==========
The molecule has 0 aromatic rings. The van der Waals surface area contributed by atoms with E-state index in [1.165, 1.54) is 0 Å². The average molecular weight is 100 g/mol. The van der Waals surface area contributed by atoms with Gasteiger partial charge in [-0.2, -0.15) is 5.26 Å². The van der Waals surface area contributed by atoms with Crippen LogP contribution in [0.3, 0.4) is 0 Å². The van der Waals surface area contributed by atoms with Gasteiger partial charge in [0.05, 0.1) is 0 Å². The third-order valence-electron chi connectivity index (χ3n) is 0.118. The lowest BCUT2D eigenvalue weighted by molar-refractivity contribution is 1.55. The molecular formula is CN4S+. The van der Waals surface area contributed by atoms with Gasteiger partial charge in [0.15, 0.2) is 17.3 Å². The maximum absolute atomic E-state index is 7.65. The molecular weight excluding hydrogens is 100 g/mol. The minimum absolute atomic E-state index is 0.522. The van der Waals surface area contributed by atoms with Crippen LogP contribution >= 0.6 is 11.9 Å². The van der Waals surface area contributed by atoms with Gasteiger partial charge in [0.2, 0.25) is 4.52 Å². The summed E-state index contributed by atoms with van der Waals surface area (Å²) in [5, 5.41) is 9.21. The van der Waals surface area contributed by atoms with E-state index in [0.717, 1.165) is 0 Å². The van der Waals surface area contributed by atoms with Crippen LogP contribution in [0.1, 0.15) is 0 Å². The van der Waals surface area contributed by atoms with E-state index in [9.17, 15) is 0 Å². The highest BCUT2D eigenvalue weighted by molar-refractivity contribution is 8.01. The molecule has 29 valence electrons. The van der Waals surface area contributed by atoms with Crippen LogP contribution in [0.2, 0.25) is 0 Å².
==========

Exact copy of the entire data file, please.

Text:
The molecule has 0 aromatic rings. The van der Waals surface area contributed by atoms with E-state index in [1.165, 1.54) is 0 Å². The average molecular weight is 100 g/mol. The van der Waals surface area contributed by atoms with Gasteiger partial charge in [-0.2, -0.15) is 5.26 Å². The van der Waals surface area contributed by atoms with Crippen LogP contribution in [0.3, 0.4) is 0 Å². The van der Waals surface area contributed by atoms with Gasteiger partial charge in [0.05, 0.1) is 0 Å². The third-order valence-electron chi connectivity index (χ3n) is 0.118. The lowest BCUT2D eigenvalue weighted by molar-refractivity contribution is 1.55. The molecular formula is CN4S+. The van der Waals surface area contributed by atoms with Gasteiger partial charge in [0.15, 0.2) is 17.3 Å². The maximum absolute atomic E-state index is 7.65. The molecular weight excluding hydrogens is 100 g/mol. The minimum absolute atomic E-state index is 0.522. The van der Waals surface area contributed by atoms with Crippen LogP contribution >= 0.6 is 11.9 Å². The van der Waals surface area contributed by atoms with Gasteiger partial charge in [0.2, 0.25) is 4.52 Å². The summed E-state index contributed by atoms with van der Waals surface area (Å²) in [5, 5.41) is 9.21. The van der Waals surface area contributed by atoms with E-state index in [0.717, 1.165) is 0 Å². The van der Waals surface area contributed by atoms with Crippen LogP contribution in [0.1, 0.15) is 0 Å². The van der Waals surface area contributed by atoms with E-state index in [9.17, 15) is 0 Å². The highest BCUT2D eigenvalue weighted by molar-refractivity contribution is 8.01. The molecule has 29 valence electrons. The van der Waals surface area contributed by atoms with Crippen LogP contribution in [0.2, 0.25) is 0 Å².